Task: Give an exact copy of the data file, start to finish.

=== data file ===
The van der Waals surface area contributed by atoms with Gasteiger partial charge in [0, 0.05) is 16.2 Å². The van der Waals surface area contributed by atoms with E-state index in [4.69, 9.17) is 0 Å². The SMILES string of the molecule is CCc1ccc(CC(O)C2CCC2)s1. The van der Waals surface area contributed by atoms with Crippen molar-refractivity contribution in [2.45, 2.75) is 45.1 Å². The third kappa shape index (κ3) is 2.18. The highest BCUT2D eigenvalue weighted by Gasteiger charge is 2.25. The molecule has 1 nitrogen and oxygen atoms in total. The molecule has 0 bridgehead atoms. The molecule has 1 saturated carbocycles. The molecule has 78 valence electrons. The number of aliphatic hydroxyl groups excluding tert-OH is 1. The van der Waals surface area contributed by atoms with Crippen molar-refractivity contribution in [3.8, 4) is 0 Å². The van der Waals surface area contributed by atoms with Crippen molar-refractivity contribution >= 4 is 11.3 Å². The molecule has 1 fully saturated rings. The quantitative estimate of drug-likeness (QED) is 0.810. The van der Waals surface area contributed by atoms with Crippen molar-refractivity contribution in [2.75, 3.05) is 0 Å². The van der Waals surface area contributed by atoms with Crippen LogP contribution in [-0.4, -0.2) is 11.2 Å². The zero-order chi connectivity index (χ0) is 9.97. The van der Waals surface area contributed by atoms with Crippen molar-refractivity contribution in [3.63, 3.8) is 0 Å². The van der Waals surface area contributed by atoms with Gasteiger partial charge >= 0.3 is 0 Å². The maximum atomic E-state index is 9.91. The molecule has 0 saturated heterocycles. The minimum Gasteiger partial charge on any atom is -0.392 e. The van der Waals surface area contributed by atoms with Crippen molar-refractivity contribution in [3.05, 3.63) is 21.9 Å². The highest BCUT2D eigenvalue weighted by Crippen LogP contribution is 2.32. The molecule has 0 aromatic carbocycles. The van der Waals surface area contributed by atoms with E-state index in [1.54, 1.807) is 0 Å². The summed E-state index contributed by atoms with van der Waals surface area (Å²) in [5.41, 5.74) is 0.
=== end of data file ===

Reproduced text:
The van der Waals surface area contributed by atoms with Gasteiger partial charge in [0, 0.05) is 16.2 Å². The van der Waals surface area contributed by atoms with E-state index in [4.69, 9.17) is 0 Å². The SMILES string of the molecule is CCc1ccc(CC(O)C2CCC2)s1. The van der Waals surface area contributed by atoms with Crippen molar-refractivity contribution in [2.45, 2.75) is 45.1 Å². The third kappa shape index (κ3) is 2.18. The highest BCUT2D eigenvalue weighted by Gasteiger charge is 2.25. The molecule has 1 nitrogen and oxygen atoms in total. The molecule has 0 bridgehead atoms. The molecule has 1 saturated carbocycles. The molecule has 78 valence electrons. The number of aliphatic hydroxyl groups excluding tert-OH is 1. The van der Waals surface area contributed by atoms with Crippen molar-refractivity contribution in [3.8, 4) is 0 Å². The van der Waals surface area contributed by atoms with Crippen molar-refractivity contribution >= 4 is 11.3 Å². The molecule has 1 fully saturated rings. The quantitative estimate of drug-likeness (QED) is 0.810. The van der Waals surface area contributed by atoms with Crippen molar-refractivity contribution in [2.75, 3.05) is 0 Å². The van der Waals surface area contributed by atoms with Crippen LogP contribution in [-0.4, -0.2) is 11.2 Å². The zero-order chi connectivity index (χ0) is 9.97. The van der Waals surface area contributed by atoms with Crippen molar-refractivity contribution in [3.63, 3.8) is 0 Å². The van der Waals surface area contributed by atoms with Gasteiger partial charge >= 0.3 is 0 Å². The maximum atomic E-state index is 9.91. The molecule has 0 saturated heterocycles. The minimum Gasteiger partial charge on any atom is -0.392 e. The van der Waals surface area contributed by atoms with Crippen molar-refractivity contribution in [3.05, 3.63) is 21.9 Å². The highest BCUT2D eigenvalue weighted by Crippen LogP contribution is 2.32. The molecule has 0 aromatic carbocycles. The van der Waals surface area contributed by atoms with E-state index in [1.54, 1.807) is 0 Å². The summed E-state index contributed by atoms with van der Waals surface area (Å²) in [5.41, 5.74) is 0.